The PASERO Project: Parallel and Serial Readout systems for gas proportional synchrotron radiation X-ray detectors.
Koch, M.H.J., Boulin, C., Briquet-Laugier, B., Epstein A., Sheldon, S., Beloeuvre, E., Gabriel, A., Herve, C., Kocsis, M., Koschuch, A., Laggner, P., Leingartner, W., de Raad Iseli, C., Reimann, T., Golding, F. & Torki, K.
Nuclear Instrum. and Methods 2001 (A467-468) 1156-1159
A data acquisition system for gas proportional detectors with delay line readout based on space-time-space conversion.
de Raad Iseli, C., Reimann, T., Golding, G., Boulin, C., Epstein, A., Beloeuvre, E., Gabriel, A. and Koch & M.H.J.
Nuclear Instrum. Methods 2001 (A467-468) 1152-1155
A NIM module for delay line readout of linear gas proportional X-ray or neutron detectors based on time to space conversion is presented. Each of the 16 ASICs in the module contains a delay line with 64 elements each connected to a 24 bit-counter. Readout of the coincidence of signals travelling in opposite directions on the delay line and incrementation of the counters is triggered by the prompt anode signal so that simultaneous events are correctly processed. Transfer of the contents of the 1024 individual counters to a histogramming device at the end of a time frame can be as short as 60 mus. With continuous delay lines the total conversion time equals the transit time of the delay line in the detector, whereas with segmented delay lines the total conversion time is around 20 ns.
Fast wire per wire X-ray data acquisition system for time resolved small angle scattering experiments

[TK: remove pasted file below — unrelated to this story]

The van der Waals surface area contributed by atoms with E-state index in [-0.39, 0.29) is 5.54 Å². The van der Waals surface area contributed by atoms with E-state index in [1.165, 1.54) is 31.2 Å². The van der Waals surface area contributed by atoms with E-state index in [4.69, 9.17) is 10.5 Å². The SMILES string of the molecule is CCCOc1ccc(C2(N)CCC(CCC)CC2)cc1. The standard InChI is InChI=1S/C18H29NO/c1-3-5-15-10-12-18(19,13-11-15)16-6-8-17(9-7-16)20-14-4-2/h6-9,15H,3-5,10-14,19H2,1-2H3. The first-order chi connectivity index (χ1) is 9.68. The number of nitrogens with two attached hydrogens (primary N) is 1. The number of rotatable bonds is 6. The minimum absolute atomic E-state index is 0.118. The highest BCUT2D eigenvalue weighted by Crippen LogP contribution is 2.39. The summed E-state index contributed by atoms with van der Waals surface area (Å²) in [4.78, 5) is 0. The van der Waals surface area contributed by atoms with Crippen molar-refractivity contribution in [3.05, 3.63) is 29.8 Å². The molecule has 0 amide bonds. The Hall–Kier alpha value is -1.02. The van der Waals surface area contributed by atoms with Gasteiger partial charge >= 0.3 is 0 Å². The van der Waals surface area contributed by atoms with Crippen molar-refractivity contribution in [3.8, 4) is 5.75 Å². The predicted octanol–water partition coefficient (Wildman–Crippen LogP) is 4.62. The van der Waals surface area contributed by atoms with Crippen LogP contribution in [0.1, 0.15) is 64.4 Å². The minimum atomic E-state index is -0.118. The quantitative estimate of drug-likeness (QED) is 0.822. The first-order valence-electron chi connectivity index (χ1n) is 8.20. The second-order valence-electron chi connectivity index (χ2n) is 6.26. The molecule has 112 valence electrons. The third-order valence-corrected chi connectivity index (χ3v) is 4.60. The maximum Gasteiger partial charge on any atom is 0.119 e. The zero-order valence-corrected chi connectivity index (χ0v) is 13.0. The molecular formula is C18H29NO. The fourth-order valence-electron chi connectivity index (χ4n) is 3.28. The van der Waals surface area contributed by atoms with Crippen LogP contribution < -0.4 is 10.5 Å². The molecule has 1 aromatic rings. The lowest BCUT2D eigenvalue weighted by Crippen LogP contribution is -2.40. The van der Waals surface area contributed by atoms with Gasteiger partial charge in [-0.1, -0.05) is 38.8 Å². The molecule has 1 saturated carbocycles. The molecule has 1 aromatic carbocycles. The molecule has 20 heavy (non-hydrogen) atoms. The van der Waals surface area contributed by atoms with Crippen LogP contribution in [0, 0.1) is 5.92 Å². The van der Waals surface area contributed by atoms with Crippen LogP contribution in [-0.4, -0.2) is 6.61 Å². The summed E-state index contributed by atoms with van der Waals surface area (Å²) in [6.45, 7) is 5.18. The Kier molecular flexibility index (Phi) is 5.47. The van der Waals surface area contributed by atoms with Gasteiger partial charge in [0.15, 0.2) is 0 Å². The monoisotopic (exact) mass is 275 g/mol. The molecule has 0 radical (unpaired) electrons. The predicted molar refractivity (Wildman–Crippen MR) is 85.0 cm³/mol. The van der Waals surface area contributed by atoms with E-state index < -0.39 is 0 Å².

Epstein, A., Briquet-Laugier, F., Sheldon, S. & Boulin, C.
Proc. XIth IEEE Real Time Conference 1999 316-321
General purpose RISC based unit: a building block for fast data acquisition systems.
Epstein, A. & Boulin, C.
Proc. XIth IEEE Real Time Conference 1999 313-315
Real-time software for a wire per wire parallel readout X-ray data acquisition system.
Briquet-Laugier, F., Baumlin, P., Boulin, C., Golding, F., Koch, M.H.J & Epstein, A.
Proc. XIth IEEE Real Time Conference 1999 129-133
A role for microtubule dynamics in phagosome movement.
Blocker, A., Griffiths, G., Olivo, J.C., Hyman, A.A. & Severin, F.F.
J Cell Sci 1998 Feb 111 ( Pt 3) 303-312
We have shown previously that intracellular phagosome movement requires microtubules. Here we provide evidence that within cells phagosomes display two different kinds of microtubule-based movements in approximately equal proportions. The first type occurs predominantly in the cell periphery, often shortly after the phagosome is formed, and at speeds below 0.1 microm/second. The second is faster (0.2-1.5 micron/second) and occurs mainly after phagosomes have reached the cell interior. Treating cells with nanomolar concentrations of taxol or nocodazole alters microtubule dynamics without affecting either total polymer mass or microtubule organisation. Such treatments slow the accumulation of phagosomes in the perinuclear region and reduce the number of slow movements by up to 50% without affecting the frequency of fast movements. This suggests that a proportion of slow movements are mediated by microtubule dynamics while fast movements are powered by microtubule motors. In macrophages, interphase microtubules radiate from the microtubule organising centre with their plus-end towards the cell periphery. To understand the behaviour of 'early' phagosomes at the cell periphery we investigated their ability to bind microtubule plus-ends in vitro. We show that early phagosomes have a strong preference for microtubule plus-ends, whereas 'late' phagosomes do not, and that plus-end affinity requires the presence of microtubule- associated proteins within cytosol. We suggest that phagosomes can bind to the plus-ends of dynamic microtubules and move by following their shrinkage or growth.
A RISC based SCSI interface for a protein crystallography detector.
Epstein, A., Baumlin, P. & Boulin, C.
IEEE Trans. on Nuclear Science 1998 45(4) 1934-1936
A fast position encoding system for delay line based gas filled area detector.
Epstein, A. & Boulin, C.
IEEE Trans. on Nucl. Science 1998 45 1931-1933
A fully automated image acquisition and analysis system for low light level fluorescence microscopy.
Herr, S., Bastian, T., Pepperkok, R., Boulin, C. & Ansorge, W.
Meth Mol Cell Biol 1993 40 164-170